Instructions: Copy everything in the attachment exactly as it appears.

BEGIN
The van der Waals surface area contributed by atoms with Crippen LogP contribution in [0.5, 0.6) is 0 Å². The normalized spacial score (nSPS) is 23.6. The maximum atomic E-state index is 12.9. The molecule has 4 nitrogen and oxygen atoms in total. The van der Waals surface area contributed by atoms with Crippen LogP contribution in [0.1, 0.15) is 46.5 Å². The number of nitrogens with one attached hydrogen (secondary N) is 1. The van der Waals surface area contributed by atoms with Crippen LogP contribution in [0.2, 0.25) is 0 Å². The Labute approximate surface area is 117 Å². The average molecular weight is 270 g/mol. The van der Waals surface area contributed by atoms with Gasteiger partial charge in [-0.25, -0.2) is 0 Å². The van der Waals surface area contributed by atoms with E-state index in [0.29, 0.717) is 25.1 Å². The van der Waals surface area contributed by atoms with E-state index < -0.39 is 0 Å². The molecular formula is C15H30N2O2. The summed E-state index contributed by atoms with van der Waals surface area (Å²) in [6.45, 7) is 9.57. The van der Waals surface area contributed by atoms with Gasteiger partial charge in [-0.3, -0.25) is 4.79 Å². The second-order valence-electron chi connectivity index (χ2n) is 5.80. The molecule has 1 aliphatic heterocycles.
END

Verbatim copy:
The van der Waals surface area contributed by atoms with Crippen LogP contribution in [0.5, 0.6) is 0 Å². The normalized spacial score (nSPS) is 23.6. The maximum atomic E-state index is 12.9. The molecule has 4 nitrogen and oxygen atoms in total. The van der Waals surface area contributed by atoms with Crippen LogP contribution in [0.1, 0.15) is 46.5 Å². The number of nitrogens with one attached hydrogen (secondary N) is 1. The van der Waals surface area contributed by atoms with Crippen LogP contribution in [0.2, 0.25) is 0 Å². The Labute approximate surface area is 117 Å². The average molecular weight is 270 g/mol. The van der Waals surface area contributed by atoms with Gasteiger partial charge in [-0.25, -0.2) is 0 Å². The van der Waals surface area contributed by atoms with E-state index in [0.29, 0.717) is 25.1 Å². The van der Waals surface area contributed by atoms with E-state index < -0.39 is 0 Å². The molecular formula is C15H30N2O2. The summed E-state index contributed by atoms with van der Waals surface area (Å²) in [6.45, 7) is 9.57. The van der Waals surface area contributed by atoms with Gasteiger partial charge in [-0.3, -0.25) is 4.79 Å². The second-order valence-electron chi connectivity index (χ2n) is 5.80. The molecule has 1 aliphatic heterocycles.